|Abstract Title:||Selenoneine: Potential Key Role in Mercury Detoxification Mechanisms in Seabirds|
|Presenter Name:||Khouloud El Hanafi|
|Session:||Special Session - Selenium-mercury interactions in aquatic food webs: The state of the science and future research directions|
|Day and Session:||Wednesday 27th July - Session Four|
|Start Time:||16:00 UTC|
|Co-Authors:||Khouloud El Hanafi|
Abstract Information :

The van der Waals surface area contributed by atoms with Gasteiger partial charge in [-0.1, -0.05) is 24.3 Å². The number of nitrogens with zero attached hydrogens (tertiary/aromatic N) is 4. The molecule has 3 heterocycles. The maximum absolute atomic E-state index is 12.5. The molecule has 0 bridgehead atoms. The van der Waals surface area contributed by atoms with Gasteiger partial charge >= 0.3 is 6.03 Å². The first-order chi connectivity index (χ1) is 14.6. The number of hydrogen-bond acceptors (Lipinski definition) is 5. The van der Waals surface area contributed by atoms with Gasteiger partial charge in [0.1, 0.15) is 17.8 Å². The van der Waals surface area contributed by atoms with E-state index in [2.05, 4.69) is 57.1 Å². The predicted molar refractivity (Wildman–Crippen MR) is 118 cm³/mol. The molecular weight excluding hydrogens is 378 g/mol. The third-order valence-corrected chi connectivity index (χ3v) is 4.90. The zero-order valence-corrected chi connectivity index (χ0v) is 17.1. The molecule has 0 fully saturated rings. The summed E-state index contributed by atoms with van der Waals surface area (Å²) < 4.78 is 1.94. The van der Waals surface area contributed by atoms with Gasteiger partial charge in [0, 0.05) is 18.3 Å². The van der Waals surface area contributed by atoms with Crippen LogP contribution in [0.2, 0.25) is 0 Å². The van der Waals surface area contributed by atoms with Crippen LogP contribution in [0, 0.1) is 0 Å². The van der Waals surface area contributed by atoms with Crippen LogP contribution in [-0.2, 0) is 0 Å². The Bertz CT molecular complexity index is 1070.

Seabirds are principally exposed to selenium (Se) and mercury (Hg) through their marine diet. In long-lived and top predator seabirds, such as the giant petrel, extremely high concentrations of Hg and Se are found (reaching up to 1000 æg.g-1). Recently, tiemannite (HgSe), which is considered the end-product of methylmercury (MeHg) demethylation, has been found in different tissues of seabirds, such as brain, liver, muscle and kidneys. The biomineralization of HgSe nanoparticles (NPs) represents the final stage of an efficient MeHg detoxification mechanism which is not yet fully elucidated. One of the remaining questions is the identification of reactive bio-organic Se compounds involved in such process. In this work, the speciation of Se by hyphenated techniques (HPLC-ICP-MS/ESI-MS) was used to investigate Se compounds in the water-soluble fraction of seabirds tissues. A set of 8 giant petrel (Macronectes sp.) individuals of a wide age range from the Southern Ocean was studied. Selenoneine (C9H15N3O2Se, 2-selenyl-N?,N?,N?-trimethyl-L-histidine), a Se-analogue of ergothioneine, was identified as the major water-soluble Se compound in the tissues (brain, liver, muscle, kidneys, testis and blood) of this wild avian species. The levels of selenoneine found in giant petrels are the highest reported in animal tissues until now, with values reaching up to 88 ?g Se g?1. The highest proportion of selenoneine versus total Se was found in the brain tissues (83% ñ 5%). This suggests that selenoneine could plays a crucial role in protecting the nervous system against Hg toxicity. Consistently, the dramatic decrease of selenoneine (from 68 to 3%) with increasing total Hg concentrations in liver (95% of Hg as HgSe) strongly supports the hypothesis of its crucial role in Hg detoxification.